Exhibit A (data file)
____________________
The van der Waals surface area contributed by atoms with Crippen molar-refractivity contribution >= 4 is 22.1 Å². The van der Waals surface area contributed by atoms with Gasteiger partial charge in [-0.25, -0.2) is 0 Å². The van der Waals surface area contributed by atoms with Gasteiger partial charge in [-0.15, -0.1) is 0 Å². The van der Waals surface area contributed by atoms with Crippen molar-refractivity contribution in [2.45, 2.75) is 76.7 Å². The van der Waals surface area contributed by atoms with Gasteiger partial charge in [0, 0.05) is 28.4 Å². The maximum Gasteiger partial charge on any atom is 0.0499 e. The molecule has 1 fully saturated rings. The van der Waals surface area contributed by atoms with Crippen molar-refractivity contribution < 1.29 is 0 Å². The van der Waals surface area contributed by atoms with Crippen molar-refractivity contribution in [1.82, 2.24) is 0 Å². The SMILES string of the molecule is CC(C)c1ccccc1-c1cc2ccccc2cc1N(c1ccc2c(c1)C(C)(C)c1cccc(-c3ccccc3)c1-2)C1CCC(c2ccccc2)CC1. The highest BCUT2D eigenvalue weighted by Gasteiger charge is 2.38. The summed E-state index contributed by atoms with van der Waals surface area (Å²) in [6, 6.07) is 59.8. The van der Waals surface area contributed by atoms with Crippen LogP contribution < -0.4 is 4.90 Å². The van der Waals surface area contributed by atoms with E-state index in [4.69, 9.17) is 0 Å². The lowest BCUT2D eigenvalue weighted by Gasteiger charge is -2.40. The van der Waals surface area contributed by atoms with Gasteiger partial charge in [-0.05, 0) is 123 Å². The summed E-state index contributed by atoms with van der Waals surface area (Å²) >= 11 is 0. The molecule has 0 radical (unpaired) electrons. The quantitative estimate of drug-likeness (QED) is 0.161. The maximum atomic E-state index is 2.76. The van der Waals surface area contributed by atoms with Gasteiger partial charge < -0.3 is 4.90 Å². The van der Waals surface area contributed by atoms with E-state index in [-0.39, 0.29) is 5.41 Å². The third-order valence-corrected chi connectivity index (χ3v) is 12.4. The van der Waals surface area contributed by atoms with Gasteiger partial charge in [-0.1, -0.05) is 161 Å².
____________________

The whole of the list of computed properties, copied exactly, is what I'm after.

The van der Waals surface area contributed by atoms with Crippen molar-refractivity contribution >= 4 is 22.1 Å². The van der Waals surface area contributed by atoms with Gasteiger partial charge in [-0.25, -0.2) is 0 Å². The van der Waals surface area contributed by atoms with Gasteiger partial charge in [-0.15, -0.1) is 0 Å². The van der Waals surface area contributed by atoms with Crippen molar-refractivity contribution in [2.45, 2.75) is 76.7 Å². The van der Waals surface area contributed by atoms with Gasteiger partial charge in [0, 0.05) is 28.4 Å². The maximum Gasteiger partial charge on any atom is 0.0499 e. The molecule has 1 fully saturated rings. The van der Waals surface area contributed by atoms with Crippen molar-refractivity contribution < 1.29 is 0 Å². The van der Waals surface area contributed by atoms with Crippen molar-refractivity contribution in [1.82, 2.24) is 0 Å². The SMILES string of the molecule is CC(C)c1ccccc1-c1cc2ccccc2cc1N(c1ccc2c(c1)C(C)(C)c1cccc(-c3ccccc3)c1-2)C1CCC(c2ccccc2)CC1. The highest BCUT2D eigenvalue weighted by Gasteiger charge is 2.38. The summed E-state index contributed by atoms with van der Waals surface area (Å²) in [6, 6.07) is 59.8. The van der Waals surface area contributed by atoms with Crippen LogP contribution < -0.4 is 4.90 Å². The van der Waals surface area contributed by atoms with E-state index in [4.69, 9.17) is 0 Å². The lowest BCUT2D eigenvalue weighted by Gasteiger charge is -2.40. The van der Waals surface area contributed by atoms with Gasteiger partial charge in [-0.05, 0) is 123 Å². The summed E-state index contributed by atoms with van der Waals surface area (Å²) >= 11 is 0. The molecule has 0 radical (unpaired) electrons. The quantitative estimate of drug-likeness (QED) is 0.161. The maximum atomic E-state index is 2.76. The van der Waals surface area contributed by atoms with Gasteiger partial charge < -0.3 is 4.90 Å². The van der Waals surface area contributed by atoms with E-state index in [-0.39, 0.29) is 5.41 Å². The third-order valence-corrected chi connectivity index (χ3v) is 12.4. The van der Waals surface area contributed by atoms with Gasteiger partial charge in [-0.1, -0.05) is 161 Å².